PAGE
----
Tuesday, December 29, 2015

It’s alive– Open Live Writer

I have been using Windows Live Writer since the first beta in 2006 and I it has been my preferred blogging tool ever since. So it was great to hear that there finally is a successor – welcome Open Live Writer.

Open Live Writer is an open source application enabling users to author, edit, and publish blog posts. It is based on a fork of the well-loved but not actively developed Windows Live Writer code. Open Live Writer is provided under a MIT license.

Also check out @Shanselman post – Announcing Open Live Writer – An Open Source Fork of Windows Live Writer -  for some more background information.

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Office 365 Tip–Change an Office 365 password to never expire

Sometimes you don’t want a password of an Office 365 user to expire e.g. when you use it as a system account. You can’t do this using the Office 365 Admin center but it is quite easy using the Azure Active Directory Module for Windows PowerShell.

  1. Connect to Office 365 using your Office 365 global admin credentials by running the following cmdlet: Connect-MsolService
  2. Set the password of one user to never expire, run the following cmdlet: Set-MsolUser -UserPrincipalName <serviceaccount@contoso.com> -PasswordNeverExpires $true

For an extensive walkthrough, check out the links below


Monday, November 09, 2015

Using Microsoft Power BI Desktop to build Dynamics CRM Online reports Part 4

This is the fourth part in a series of blog posts about Power BI and Dynamics CRM Online.
In this part we will look at how you can publish reports and share and collaborate on your reports and dashboards within Power BI. Before you can publish Power BI artifacts from within Power BI Desktop you need to be signed afterwards you can publish your Power BI artifacts in one click.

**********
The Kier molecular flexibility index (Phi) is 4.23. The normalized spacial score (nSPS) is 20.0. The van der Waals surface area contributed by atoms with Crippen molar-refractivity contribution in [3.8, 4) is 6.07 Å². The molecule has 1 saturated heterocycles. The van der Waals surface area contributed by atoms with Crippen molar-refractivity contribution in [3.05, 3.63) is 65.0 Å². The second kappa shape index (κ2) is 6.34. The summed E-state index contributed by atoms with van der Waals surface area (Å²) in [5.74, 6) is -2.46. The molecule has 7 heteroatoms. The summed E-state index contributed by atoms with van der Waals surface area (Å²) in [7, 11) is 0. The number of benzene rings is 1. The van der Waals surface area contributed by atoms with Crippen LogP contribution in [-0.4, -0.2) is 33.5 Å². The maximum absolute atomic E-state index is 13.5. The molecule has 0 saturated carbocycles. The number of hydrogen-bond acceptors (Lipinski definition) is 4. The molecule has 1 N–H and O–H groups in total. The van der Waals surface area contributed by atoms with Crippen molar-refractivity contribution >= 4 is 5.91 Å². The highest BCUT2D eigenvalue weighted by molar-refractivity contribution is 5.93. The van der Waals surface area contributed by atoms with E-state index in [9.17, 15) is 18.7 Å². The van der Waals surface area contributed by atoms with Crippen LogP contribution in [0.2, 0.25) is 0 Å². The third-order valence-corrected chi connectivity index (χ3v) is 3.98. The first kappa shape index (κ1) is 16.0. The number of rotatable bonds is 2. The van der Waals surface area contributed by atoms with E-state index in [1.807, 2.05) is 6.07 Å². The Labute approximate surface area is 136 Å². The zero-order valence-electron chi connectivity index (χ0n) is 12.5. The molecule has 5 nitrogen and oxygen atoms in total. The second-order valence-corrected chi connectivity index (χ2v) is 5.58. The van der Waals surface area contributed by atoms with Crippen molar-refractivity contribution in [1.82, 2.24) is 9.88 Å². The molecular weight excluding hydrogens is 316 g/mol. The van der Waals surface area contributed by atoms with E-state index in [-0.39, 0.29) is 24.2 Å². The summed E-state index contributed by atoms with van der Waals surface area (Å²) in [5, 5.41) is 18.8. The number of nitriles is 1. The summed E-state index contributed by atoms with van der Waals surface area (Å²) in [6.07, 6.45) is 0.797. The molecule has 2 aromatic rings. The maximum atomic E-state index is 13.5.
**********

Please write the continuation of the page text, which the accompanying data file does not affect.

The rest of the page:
If you are working with multiple Power BI/Office 365 tenants don’t forget to sign out and sign in again with the correct credentials (unfortunately I haven’t found a way yet to see with which user identity I’m signed in on Power BI Desktop).

After you have published your report and created a dashboard you can share and collaborate the published information using three different techniques:
  • Sharing dashboards and tiles
  • Office 365 groups (Power BI Pro License required)
  • Organizational content packs (Power BI Pro license required
It is however important to understand that all users will see the same data (except for connections to on-premise Analysis Services datasets where you have the possibility to define security at a more fine grained level). See Power BI Security for more details (TODO tekst toevoegen)
The next figure gives a great overview of the different techniques but I will elaborate the different techniques later on.

Sharing dashboard and tiles
It is important to understand that shared users must belong to the same Office 365 tenant (no external sharing foreseen) and should have signed up for Power BI. Sharing a specific tile is only possible from within the Windows mobile app (see screenshot below). The dashboard owner can allow others to reshare, review shared access and stop sharing with specific users at any time. When a dashboard owner changes a dashboard, the changes become immediately available to all shared users.
For a detailed walkthrough take a look at Share (and unshare) a dashboard from Power BI

Office 365 Groups
Support for Office 365 Groups in Power BI is only available with the Power BI Pro license. The person who creates the group will also become the owner of the group and is able to manage memberships and promote other users as admin. You should only use Office 365 Groups with edit permissions if you trust the different members since they will all be able to create, update and delete the group content.

For more details take a look at Groups in Power BI. It is also important to understand that Office 365 Groups are not something specific to Power BI but that is an essential building block which is part of Office 365 (See Find help about groups in Office 365) and that the concept of Office 365 groups is being leveraged by the Power BI team (although the integration is still rough on the edges – see Power BI’s odd integration with Office 365 Groups). Some features like the ability to using a group’s OneDrive for Business also require you to have both Office 365 and Power BI licenses assigned to the different users.